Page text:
The former Big Hunt general manager and his longtime friend Mike McGarvey didn’t have a lick of commercial brewing experience when they leveraged everything to open 3 Stars in 2012, and Coleman remembers every skeptical landlord, miserly lender, and keg he personally lugged along the way. Five years later, those struggles help form the sizable chip still on his shoulder.
“People don’t look at me and say, ‘That guy’s a businessman,’” says Coleman, whose personal aesthetic usually pairs a shaved head and formidable Dutch beard with cargo shorts and oversized sunglasses. “They just don’t do that.”
If the past half-decade has proven anything, though, it is that Coleman is an incomparable businessman. Arguably no one in the DC-area beer scene is better at selling his or her brand.
Part of his pitch is the underdog narrative, which extends from those early days through every major decision 3 Stars has made since, from constructing its Funkerdome sour room to buying a new brewhouse and a 60-barrel fermenter to putting in a canning line. To hear Coleman explain it, no one has taken bigger or more costly risks. He fosters the impression that this brewery is putting everything on the line every day, working harder than anyone else but barely making ends meet, so that you can have a pint of Peppercorn Saison. So, drink up and enjoy.
At the same time, for whatever tribulations 3 Stars has endured, Coleman wants you to know that things have never been better than they are at this very moment, whenever that may be. That’s the other part of his pitch: unrelenting optimism. The brewery’s beers have never tasted better. Everything is flying off the shelf. No beer director or distributor can get enough. Creativity has run amok. Everything is awesome.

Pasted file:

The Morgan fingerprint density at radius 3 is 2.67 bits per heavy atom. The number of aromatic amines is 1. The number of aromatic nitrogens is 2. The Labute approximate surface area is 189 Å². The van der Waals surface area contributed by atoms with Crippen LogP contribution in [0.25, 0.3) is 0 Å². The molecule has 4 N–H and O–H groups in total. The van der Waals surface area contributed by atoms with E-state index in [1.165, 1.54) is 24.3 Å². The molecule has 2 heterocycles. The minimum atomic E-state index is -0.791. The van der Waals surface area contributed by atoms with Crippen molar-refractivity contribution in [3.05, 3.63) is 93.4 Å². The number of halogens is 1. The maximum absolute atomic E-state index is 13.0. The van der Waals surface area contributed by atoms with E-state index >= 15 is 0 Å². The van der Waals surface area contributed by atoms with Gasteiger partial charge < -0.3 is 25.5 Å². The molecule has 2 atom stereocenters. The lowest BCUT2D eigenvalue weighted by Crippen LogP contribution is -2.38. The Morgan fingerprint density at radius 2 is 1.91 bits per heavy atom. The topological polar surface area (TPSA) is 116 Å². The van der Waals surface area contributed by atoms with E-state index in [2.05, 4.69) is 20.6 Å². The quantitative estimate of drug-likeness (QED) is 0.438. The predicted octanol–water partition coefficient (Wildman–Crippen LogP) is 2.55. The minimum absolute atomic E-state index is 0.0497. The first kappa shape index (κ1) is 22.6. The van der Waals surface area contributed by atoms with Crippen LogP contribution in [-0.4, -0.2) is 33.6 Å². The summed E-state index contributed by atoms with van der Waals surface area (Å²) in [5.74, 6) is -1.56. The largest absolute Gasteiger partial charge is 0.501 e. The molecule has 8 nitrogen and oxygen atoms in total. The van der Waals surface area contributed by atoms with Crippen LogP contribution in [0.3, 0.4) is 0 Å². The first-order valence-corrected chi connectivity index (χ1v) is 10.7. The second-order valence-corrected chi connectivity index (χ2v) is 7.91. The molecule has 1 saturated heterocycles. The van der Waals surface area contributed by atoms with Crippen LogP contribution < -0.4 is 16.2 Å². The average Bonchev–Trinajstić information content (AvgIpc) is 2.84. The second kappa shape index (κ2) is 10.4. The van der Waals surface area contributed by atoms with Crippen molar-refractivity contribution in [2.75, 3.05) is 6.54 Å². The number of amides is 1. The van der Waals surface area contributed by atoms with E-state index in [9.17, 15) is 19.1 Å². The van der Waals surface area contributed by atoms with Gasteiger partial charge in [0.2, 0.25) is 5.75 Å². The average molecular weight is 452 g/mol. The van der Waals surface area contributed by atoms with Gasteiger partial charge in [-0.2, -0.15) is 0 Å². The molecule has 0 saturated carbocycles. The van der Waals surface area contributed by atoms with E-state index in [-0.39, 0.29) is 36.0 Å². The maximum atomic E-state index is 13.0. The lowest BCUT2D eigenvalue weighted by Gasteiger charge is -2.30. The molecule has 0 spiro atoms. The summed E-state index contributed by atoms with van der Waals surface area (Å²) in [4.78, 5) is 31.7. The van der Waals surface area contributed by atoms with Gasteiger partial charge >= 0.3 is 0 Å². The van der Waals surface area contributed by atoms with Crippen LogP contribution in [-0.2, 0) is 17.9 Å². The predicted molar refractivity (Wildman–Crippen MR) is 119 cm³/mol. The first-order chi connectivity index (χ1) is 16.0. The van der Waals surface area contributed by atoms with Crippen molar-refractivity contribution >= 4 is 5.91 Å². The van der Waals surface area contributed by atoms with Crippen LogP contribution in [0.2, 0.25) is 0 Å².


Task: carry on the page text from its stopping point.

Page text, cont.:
The agony and the ecstasy, the darkness and the light – all in all, it’s an exhilarating pitch. And it’s one of the reason the brewery has essentially doubled its output every year since opening: 3 Stars knows how to move beer. It knows how to make it, too.
On the eve of its fifth anniversary, Coleman and McGarvey find themselves coming off a year of significant change. At this point in 2016, the brewery had an entirely different brew team. It’s sour program had only just started to pay dividends. It was in the process of revamping its approach to (and focus on) double IPAs. And the property adjacent to the brewery was a South African tabernacle church – not the future site of 3 Stars’ continued expansion.
But change happens quickly when you live in Technicolor.
There’s nothing to see in the 7000-square-foot space next to 3 Stars Brewing, but it is a whole lot of nothing.
“It’s really big,” Dave Coleman purrs. “And it’s good.”